When someone dies because of the careless, negligent or intentional acts of others, California law permits family members to claim wrongful death damages in a civil lawsuit.
A California wrongful death case can arise from a number of different situations, such as: motor vehicle accidents; construction site accidents; defective consumer products; slip and fall injuries; nursing home abuse and neglect; medical malpractice; murder; and assault and battery.
In 2010 (the most recent year for complete data), there were 10,108 accidental deaths in California, making it the 6th leading cause of death in the state. Also in 2010, there were 1,908 intentional deaths in California (the 14th leading cause of death). Across the country, accidental deaths in 2011 were the 5th leading cause of death (122,777 in total).
A wrongful death case usually involves a surviving spouse and minor children, but in certain circumstances California law also permits domestic partners, parents, brothers and sisters, and stepchildren to seek damages.
Help With Your Wrongful Death Claim
Pursuing a California wrongful death claim can be complicated, especially as it relates to monetary damages. If you have a loved one that has passed away because of the careless or intentional actions of others, contact the California wrongful death attorneys at Avrek Law Firm, at 1.888.333.5009 to schedule an appointment to discuss your potential legal rights. You have no obligation and can receive a free case evaluation with an experienced and caring attorney.
We are based in Irvine and serve clients in Irvine, surrounding communities in Orange County, as well as Riverside and surrounding communities in Riverside County. Your initial consultation is always free, and you don’t pay legal fees until you obtain monetary compensation in a settlement or court verdict.
Who Is Entitled To A Wrongful Death Recovery In California?
California law allows certain heirs to file a wrongful death lawsuit (California Code of Civil Procedure § 377.60). The law extends to surviving spouses, domestic partners, children, or, if no children are involved, the individuals, including the surviving spouse or domestic partner, who would be entitled under California law to an inheritance in the absence of a will.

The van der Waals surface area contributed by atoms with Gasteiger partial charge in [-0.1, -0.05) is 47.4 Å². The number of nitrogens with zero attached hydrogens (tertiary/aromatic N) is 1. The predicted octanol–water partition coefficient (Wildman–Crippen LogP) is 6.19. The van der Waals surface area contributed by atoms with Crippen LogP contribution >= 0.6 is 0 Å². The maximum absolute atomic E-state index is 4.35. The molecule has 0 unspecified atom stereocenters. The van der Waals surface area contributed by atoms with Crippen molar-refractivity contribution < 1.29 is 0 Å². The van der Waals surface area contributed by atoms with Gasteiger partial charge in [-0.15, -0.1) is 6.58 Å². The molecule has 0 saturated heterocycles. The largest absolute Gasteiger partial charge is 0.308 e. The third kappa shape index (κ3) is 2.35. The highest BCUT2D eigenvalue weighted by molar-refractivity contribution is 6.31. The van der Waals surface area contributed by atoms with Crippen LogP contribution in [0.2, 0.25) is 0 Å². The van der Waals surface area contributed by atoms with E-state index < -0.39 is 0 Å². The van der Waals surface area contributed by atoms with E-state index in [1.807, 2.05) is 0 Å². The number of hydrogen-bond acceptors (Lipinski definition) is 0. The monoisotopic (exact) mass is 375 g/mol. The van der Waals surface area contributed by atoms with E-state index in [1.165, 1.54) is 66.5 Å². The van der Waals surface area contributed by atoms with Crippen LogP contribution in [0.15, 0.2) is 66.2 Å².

The law also permits a putative spouse (someone who believes in good faith that they are married to the decedent), children of the putative spouse, stepchildren and parents to claim wrongful death damages, if they can establish that they were dependent on the decedent.
The executor or executrix of the decedent’s estate usually files a wrongful death lawsuit on behalf of the surviving family members who are entitled to damages.
Liability and Wrongful Death Damages
An individual, company, or government agency that causes a death because of “neglect” (negligence) or a “wrongful act” (intentional harm) is liable under California law for monetary damages. This could be the driver of another motor vehicle who causes a deadly car crash. It could be a company that manufactured a product that kills a loved one. It could be an airline responsible for a plane crash.
Damages in wrongful death / suvivorship case can involve:
- All past medical and hospital charges related to the decedent
- Burial, funeral and related expenses
- All past and projected future loss of earnings and support (food, clothing, shelter, and financial contributions)
- Loss of services (such as household services following the death of a spouse, and loss of parental advice and guidance)
- Loss of care, comfort, companionship and love
- Emotional pain and suffering
It can be complicated and difficult to prove wrongful death damages. Proving projected future loss of earnings and support requires testimony from an economist, for example. Placing a monetary value on intangibles such as loss of care and comfort, and emotional pain and suffering also poses challenges. A skilled, experienced wrongful death attorney knows how to marshal all the relevant facts to build a compelling legal case.
When Does A Wrongful Death Case Have To Be Filed?
In most cases, a California wrongful death case must be filed within two years of an injury or death. If the case involves medical malpractice, the deadline is one year from the date of injury or discovery of malpractice in most situations. If the party being sued is the government (for example, a county or state-run hospital), then the deadline is six months from the date of injury.
These deadlines are in place to preserve evidence in wrongful death cases. Memories of witnesses can fade over time. Important documents might be lost or mislaid. It’s important to act as quickly as possible to build your strongest legal case.